Local therapy does not improve survival for de novo metastatic breast cancer
- 7 Min. Read
Surgery and radiation did not improve quality of life or lead to longer overall survival
A randomized trial of women with de novo metastatic breast cancer found that surgery and radiation to remove the primary tumor did not lead to longer survival. The study was presented on May 31 as part of the ASCO Annual Meeting.
According to the researchers who authored this study, about 6 percent of breast cancer diagnoses in the United States are de novo metastatic. This means the cancer was metastatic when it was first diagnosed. For all metastatic breast cancers, including those diagnosed de novo, the current recommended care is systemic therapy — chemotherapy or targeted therapy medicines — to treat the cancer throughout the body.
In the past, researchers have questioned whether that standard is correct. Some have suggested that surgery to remove the primary tumor in the breast could stop it from spreading cancer cells that form metastases in other parts of the body.
Results from retrospective studies — studies that look back on collected data — have suggested that this approach could cause people to live longer. But there has not been clear data from controlled trials to show whether local therapy can improve overall survival. Trial E2108, run by the ECOG-ACRIN Research Group, aimed to answer this question with a randomized trial.
This study enrolled 390 women with de novo metastatic breast cancer. All began treatment with the recommended systemic therapy for their diagnosis. The 256 women whose cancer did not grow after 4 to 8 months of treatment were randomly assigned to
- continue systemic therapy uninterrupted (131 women)
- get local treatments before continuing on systemic therapy (125 women)
The main goal of the study was to see if local treatment led to people living longer than they would with systemic therapy alone. It also studied if people getting local treatment went longer without cancer progressing, if they had better health-related quality of life, and if there were fewer progressions in the breast that was treated.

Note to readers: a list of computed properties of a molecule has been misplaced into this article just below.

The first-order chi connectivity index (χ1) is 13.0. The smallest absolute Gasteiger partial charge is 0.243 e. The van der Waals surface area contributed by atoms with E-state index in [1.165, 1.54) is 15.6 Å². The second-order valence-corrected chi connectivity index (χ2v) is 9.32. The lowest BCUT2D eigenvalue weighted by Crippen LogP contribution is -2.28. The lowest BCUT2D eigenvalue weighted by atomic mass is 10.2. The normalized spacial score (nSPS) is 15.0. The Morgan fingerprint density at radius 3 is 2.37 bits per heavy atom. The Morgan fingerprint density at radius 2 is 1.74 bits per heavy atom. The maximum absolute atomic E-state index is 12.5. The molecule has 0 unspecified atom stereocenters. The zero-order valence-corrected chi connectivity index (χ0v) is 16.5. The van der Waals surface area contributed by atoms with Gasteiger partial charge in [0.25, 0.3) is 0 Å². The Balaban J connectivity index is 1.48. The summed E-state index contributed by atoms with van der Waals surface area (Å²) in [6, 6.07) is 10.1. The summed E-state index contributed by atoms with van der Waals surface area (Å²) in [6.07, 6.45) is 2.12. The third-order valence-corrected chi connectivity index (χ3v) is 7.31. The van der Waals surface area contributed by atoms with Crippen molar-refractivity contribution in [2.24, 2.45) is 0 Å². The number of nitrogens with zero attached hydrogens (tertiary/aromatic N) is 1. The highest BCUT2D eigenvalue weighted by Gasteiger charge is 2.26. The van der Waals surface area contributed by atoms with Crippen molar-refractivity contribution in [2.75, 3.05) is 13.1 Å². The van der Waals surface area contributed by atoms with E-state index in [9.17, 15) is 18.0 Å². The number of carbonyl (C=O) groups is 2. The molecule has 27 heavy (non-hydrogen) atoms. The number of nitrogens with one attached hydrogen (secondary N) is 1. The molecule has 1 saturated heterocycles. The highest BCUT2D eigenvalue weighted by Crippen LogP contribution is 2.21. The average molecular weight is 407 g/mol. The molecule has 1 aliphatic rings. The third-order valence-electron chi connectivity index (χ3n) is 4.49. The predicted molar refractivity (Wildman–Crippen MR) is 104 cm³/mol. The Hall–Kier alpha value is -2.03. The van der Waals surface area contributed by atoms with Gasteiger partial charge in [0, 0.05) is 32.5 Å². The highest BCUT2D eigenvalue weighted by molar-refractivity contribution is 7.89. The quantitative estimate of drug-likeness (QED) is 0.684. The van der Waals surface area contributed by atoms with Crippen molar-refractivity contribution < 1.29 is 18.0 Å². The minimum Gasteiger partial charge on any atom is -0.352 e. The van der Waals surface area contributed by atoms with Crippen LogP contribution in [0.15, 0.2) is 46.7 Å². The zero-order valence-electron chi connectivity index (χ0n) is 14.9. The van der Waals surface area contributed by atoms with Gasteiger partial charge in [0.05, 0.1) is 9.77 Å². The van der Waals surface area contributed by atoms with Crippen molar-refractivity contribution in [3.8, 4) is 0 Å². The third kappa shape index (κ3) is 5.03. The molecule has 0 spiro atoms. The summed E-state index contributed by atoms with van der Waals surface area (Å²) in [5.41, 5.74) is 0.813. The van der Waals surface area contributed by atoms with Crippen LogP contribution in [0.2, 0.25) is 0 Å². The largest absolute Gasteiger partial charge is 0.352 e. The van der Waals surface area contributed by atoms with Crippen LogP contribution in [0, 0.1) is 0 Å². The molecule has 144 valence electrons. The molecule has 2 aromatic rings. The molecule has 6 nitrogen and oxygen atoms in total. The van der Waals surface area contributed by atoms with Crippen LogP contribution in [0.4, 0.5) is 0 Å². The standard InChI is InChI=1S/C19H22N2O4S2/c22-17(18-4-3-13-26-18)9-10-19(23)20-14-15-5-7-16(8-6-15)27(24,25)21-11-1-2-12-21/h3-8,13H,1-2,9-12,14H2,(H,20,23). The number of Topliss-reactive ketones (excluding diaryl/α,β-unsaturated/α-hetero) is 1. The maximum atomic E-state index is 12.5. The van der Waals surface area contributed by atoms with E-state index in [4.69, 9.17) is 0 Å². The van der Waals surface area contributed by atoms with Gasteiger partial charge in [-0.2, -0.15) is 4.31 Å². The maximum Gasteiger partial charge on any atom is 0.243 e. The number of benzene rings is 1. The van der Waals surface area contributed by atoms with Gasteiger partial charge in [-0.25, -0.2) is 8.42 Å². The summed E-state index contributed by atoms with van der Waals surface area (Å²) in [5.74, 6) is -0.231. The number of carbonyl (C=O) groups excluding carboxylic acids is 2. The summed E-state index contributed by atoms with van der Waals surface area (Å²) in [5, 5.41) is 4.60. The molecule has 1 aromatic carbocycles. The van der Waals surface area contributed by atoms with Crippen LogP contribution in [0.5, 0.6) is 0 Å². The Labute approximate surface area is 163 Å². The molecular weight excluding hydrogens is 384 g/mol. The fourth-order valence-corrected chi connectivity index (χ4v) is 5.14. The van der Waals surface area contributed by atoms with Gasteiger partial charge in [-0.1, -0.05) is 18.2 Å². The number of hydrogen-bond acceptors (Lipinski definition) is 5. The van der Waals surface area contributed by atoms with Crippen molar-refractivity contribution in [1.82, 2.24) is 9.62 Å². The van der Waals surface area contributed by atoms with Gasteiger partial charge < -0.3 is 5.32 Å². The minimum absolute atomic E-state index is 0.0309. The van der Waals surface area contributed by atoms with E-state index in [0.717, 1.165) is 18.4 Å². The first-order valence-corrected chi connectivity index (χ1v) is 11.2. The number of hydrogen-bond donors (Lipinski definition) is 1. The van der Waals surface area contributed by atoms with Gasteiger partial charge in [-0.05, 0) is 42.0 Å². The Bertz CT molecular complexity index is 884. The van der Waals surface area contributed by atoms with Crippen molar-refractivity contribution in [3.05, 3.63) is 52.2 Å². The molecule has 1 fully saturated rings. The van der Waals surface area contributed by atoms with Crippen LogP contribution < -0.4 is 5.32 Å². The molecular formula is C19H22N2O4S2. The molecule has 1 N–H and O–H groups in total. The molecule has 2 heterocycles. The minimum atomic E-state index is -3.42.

Local therapy did not cause people to live longer or go longer without cancer growing. The overall survival and progression-free survival results were the same for both groups, with an median overall survival of 54 months.
Of note, people on local therapy did not report improved quality of life over those who got systemic therapy. Those who got local therapy had better quality of life at 18 months into the study, but had similar quality of life to people who got systemic therapies at all other times participants were surveyed.
Researchers looked specifically at people with different breast cancer subtypes and also found no overall survival difference between local and systemic therapy in women with HER2-positive breast cancer or hormone receptor-positive breast cancer. The overall survival was worse for local therapy in women with triple-negative breast cancer, but with only 20 women in this group, the results could be by chance.
The only measure where local therapy had results that were better than systemic treatment was with cancer control within the breast:
- 25.6 percent of women assigned to systemic therapy later had surgery to manage the symptoms of cancer growth in the breast.
- 10.2 percent of women assigned to local therapy had cancer growth in the breast, chest, or nearby lymph nodes.
What this means for you
Julia R. White, MD, of The Ohio State University Comprehensive Cancer Center, who led a discussion on this study noted that these results, supported by results from three previous studies, show that local treatment should not be offered to people with de novo metastatic breast cancer with the hopes of improving survival. Your doctor may still recommend surgery or radiation to treat the breast to manage specific issues in the breast such as pain and discomfort caused by that tumor.
Systemic therapy has long been the standard of care and the recommended treatment for those diagnosed with de novo metastatic breast cancer. This study supports the continued use of chemotherapy, targeted therapy, and other medicines that treat cancer throughout the body.
Studies that fail to meet their goals are often seen as failures, but they help us understand how treatments work and when they don’t. This study also helps clarify the goals of surgery in metastatic breast cancer; that researchers included health-related quality of life gives information to help you weigh the risks and benefits of having surgery. Though these results will not change treatment, the information they provide is important in understanding the best treatments for every diagnosis.